How Long Specific Antibiotics Can Last
So now you’ve gotten all this bad news and a little good news, and the question remains: If you store them under ideal conditions—factory sealed and everything—how long can antibiotics last?
The answer, for most of them, is longer than their expiration date. How much longer varies quite a bit, from around one year to, in a few cases, more than 10.
A 2006 report published in the Journal of Pharmaceutical Sciences summarized SLEP’s findings from the previous 20 years. Below are the antibiotics included in the report.
You’ll notice that there’s quite a variation in extension times. Experts we spoke with cautioned that each antibiotic is different. If one lasts 10 years, that doesn’t mean they all will, by any stretch. If an antibiotic you’re curious about isn’t included in this list, you can’t make any assumptions. There’s even variability from lot to lot. One lot may last five years; another lot of the same medication may not.
One note: You may wonder what “powder” refers to in this list. That’s a powdered form of the drug, which pharmacists use to make injectable solutions.
|Extension Time (Mos.)|
|Antibiotic||Dosage Form||No. Lots Tested||Mean||Range|
|Neomycin and polymyxin B sulfates and bacitracin zinc||Ophthalmic ointment||5||28||12–40|
|Penicillin G benzathine||Suspension||4||70||61–84|
|Penicillin G procaine||Powder||7||70||67–72|
|Sulfacetamide sodium||Ophthalmic ointment||4||39||35–44|
|Sulfadozine and pyrimethamine||Tablets||8||67||34–93|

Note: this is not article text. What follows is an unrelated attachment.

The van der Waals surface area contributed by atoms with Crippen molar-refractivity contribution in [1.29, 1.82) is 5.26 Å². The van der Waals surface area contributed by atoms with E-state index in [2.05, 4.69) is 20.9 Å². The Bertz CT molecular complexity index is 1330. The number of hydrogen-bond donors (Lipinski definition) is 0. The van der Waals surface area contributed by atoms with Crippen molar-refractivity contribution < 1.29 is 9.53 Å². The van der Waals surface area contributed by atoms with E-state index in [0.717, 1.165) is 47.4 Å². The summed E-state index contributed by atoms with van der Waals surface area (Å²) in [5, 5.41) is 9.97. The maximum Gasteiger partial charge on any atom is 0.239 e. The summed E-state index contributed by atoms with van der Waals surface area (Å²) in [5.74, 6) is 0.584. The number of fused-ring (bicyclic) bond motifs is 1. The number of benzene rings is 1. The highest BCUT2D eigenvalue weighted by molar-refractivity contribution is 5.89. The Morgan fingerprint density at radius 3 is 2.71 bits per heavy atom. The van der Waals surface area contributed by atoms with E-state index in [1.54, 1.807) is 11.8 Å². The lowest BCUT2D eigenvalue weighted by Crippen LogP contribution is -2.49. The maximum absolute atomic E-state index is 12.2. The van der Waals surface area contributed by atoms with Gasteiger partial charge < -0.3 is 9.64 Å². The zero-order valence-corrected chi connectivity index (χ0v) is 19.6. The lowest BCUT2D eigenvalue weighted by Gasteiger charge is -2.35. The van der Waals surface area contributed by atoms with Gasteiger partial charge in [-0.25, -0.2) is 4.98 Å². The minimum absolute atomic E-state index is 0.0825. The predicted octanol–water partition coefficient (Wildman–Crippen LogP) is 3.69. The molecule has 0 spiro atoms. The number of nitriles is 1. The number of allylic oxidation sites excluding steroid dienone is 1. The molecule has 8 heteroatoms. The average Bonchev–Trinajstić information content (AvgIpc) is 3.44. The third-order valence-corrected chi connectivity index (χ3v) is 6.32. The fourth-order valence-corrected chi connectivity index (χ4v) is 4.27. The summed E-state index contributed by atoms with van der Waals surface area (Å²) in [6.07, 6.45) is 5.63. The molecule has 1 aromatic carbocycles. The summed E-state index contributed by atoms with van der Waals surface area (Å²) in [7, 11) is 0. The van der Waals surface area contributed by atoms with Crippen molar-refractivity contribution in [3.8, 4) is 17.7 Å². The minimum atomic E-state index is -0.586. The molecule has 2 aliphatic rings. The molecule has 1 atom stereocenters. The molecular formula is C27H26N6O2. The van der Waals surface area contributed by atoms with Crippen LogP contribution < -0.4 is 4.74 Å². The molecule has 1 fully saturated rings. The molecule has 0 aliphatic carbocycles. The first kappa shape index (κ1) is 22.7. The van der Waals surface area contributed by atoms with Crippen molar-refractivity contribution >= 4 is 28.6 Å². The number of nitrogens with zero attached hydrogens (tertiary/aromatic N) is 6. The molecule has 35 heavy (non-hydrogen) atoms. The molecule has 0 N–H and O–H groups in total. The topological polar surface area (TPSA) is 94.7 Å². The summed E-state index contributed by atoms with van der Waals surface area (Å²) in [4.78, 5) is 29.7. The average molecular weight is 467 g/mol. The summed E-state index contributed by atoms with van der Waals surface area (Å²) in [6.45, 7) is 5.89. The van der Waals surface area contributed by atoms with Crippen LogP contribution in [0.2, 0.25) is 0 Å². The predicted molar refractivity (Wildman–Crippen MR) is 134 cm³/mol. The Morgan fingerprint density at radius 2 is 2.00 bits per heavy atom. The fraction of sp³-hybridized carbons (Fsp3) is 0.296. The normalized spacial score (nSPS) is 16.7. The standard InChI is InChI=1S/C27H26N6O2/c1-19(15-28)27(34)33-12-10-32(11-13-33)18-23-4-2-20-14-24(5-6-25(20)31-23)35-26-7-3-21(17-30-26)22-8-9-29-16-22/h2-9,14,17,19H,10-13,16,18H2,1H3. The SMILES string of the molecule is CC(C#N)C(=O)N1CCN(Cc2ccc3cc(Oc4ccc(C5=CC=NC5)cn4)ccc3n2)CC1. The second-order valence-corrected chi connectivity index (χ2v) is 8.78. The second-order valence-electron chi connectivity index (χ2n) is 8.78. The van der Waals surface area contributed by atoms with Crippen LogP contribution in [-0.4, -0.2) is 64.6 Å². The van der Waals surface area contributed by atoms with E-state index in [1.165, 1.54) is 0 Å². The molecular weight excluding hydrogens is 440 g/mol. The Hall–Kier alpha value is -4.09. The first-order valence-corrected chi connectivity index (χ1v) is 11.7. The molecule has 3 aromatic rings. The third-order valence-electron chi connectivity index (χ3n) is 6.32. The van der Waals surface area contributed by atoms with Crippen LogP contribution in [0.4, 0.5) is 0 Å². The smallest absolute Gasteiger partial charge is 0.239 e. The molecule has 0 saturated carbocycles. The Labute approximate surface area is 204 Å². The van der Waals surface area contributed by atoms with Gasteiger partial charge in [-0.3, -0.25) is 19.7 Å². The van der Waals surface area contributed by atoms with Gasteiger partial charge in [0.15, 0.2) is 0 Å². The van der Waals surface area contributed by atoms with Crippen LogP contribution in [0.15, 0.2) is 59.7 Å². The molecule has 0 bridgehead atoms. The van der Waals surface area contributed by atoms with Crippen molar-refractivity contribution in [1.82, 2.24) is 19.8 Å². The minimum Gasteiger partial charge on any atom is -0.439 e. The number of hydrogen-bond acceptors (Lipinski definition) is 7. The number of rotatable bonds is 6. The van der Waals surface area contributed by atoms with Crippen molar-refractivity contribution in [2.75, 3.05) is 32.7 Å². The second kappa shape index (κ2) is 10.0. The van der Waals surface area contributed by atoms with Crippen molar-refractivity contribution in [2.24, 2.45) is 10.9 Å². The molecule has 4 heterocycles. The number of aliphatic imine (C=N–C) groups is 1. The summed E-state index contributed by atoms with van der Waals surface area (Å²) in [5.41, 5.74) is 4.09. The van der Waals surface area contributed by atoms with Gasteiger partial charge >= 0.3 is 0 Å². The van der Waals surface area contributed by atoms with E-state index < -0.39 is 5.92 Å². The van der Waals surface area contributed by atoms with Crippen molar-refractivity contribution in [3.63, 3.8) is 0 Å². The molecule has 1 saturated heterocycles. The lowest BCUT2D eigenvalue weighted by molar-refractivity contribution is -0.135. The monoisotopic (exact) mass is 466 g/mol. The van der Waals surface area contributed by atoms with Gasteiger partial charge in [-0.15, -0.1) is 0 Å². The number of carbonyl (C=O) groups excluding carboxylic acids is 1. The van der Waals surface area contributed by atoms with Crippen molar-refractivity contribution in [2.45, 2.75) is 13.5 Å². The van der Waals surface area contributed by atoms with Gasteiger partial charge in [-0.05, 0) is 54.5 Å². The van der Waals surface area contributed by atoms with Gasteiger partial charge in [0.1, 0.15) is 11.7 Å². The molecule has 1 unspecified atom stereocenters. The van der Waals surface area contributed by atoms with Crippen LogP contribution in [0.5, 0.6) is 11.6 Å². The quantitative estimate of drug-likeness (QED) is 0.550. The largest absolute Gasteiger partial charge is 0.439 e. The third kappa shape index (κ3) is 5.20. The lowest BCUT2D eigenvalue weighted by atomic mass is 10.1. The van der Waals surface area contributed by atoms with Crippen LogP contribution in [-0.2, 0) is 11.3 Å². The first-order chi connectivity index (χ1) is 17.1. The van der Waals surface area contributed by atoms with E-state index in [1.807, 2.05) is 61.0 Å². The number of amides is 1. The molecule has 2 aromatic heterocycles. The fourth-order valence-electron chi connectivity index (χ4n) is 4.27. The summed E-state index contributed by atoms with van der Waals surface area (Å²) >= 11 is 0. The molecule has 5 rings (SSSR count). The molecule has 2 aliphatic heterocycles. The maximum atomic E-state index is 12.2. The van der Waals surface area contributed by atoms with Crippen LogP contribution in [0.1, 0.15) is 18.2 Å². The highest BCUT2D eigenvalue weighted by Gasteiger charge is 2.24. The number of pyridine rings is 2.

A different SLEP paper, last updated in 2009 (click here to download the doc), got dosage-specific about a few drugs. These are the two antibiotics included:
|Product||Length of Original Dating||Average Total Years Extended||Total Shelf Life Obtained|
|Doxycycline 100mg tablets||2 years||5 years||7 years|
|Ciprofloxacin 500mg tablets||3 years||10 years||13 years|
Finally, in a study unrelated to SLEP from the Institute of Pharmacy at the University of Tartu in Estonia, researchers tested antibiotic tablets and capsules they found that were at least 10 years expired.
All of the antibiotics, which were manufactured in various countries, passed their test: they contained a level of active ingredients that was acceptable by U.S. Pharmacopeial Convention standards.
The medications had been stored at the department of pharmacy at the University of Tartu in a closed cupboard at room temperature (about 68 degrees). “Some of the packages of the plastic vials of the expired formulations were opened and closed again, but none of the tablets or capsules tested was during the storage years directly exposed to the environment,” the study says. “The formulations in blister packages were not opened.”
The study doesn’t appear to have been published in any peer-reviewed, English-language scientific journal. The antibiotics, tested during the second half of 2011, were as follows:
|Antibiotic Type||Brand||Dosage Form||Expiration Date|
|Amoxicillin||Upsamox||Capsule, 500 mg||12/01|